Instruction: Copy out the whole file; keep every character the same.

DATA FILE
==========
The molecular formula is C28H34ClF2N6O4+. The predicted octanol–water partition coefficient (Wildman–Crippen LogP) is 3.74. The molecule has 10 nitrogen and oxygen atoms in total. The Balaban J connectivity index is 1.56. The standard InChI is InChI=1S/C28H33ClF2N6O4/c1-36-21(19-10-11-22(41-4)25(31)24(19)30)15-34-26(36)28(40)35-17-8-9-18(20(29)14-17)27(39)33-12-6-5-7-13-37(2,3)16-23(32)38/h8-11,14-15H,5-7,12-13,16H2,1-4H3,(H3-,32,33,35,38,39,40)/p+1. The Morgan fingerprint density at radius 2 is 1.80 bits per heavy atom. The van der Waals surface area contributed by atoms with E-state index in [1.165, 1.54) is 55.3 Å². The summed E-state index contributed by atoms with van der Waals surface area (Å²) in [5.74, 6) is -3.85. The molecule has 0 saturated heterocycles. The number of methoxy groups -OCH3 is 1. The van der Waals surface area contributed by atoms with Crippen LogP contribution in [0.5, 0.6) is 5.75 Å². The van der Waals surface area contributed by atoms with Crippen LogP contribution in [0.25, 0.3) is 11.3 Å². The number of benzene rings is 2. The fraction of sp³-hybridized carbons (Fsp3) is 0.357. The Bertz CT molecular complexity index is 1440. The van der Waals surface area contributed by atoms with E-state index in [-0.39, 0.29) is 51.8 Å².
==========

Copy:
The molecular formula is C28H34ClF2N6O4+. The predicted octanol–water partition coefficient (Wildman–Crippen LogP) is 3.74. The molecule has 10 nitrogen and oxygen atoms in total. The Balaban J connectivity index is 1.56. The standard InChI is InChI=1S/C28H33ClF2N6O4/c1-36-21(19-10-11-22(41-4)25(31)24(19)30)15-34-26(36)28(40)35-17-8-9-18(20(29)14-17)27(39)33-12-6-5-7-13-37(2,3)16-23(32)38/h8-11,14-15H,5-7,12-13,16H2,1-4H3,(H3-,32,33,35,38,39,40)/p+1. The Morgan fingerprint density at radius 2 is 1.80 bits per heavy atom. The van der Waals surface area contributed by atoms with E-state index in [1.165, 1.54) is 55.3 Å². The summed E-state index contributed by atoms with van der Waals surface area (Å²) in [5.74, 6) is -3.85. The molecule has 0 saturated heterocycles. The number of methoxy groups -OCH3 is 1. The van der Waals surface area contributed by atoms with Crippen LogP contribution in [0.5, 0.6) is 5.75 Å². The van der Waals surface area contributed by atoms with Crippen LogP contribution in [0.25, 0.3) is 11.3 Å². The number of benzene rings is 2. The fraction of sp³-hybridized carbons (Fsp3) is 0.357. The Bertz CT molecular complexity index is 1440. The van der Waals surface area contributed by atoms with E-state index in [-0.39, 0.29) is 51.8 Å².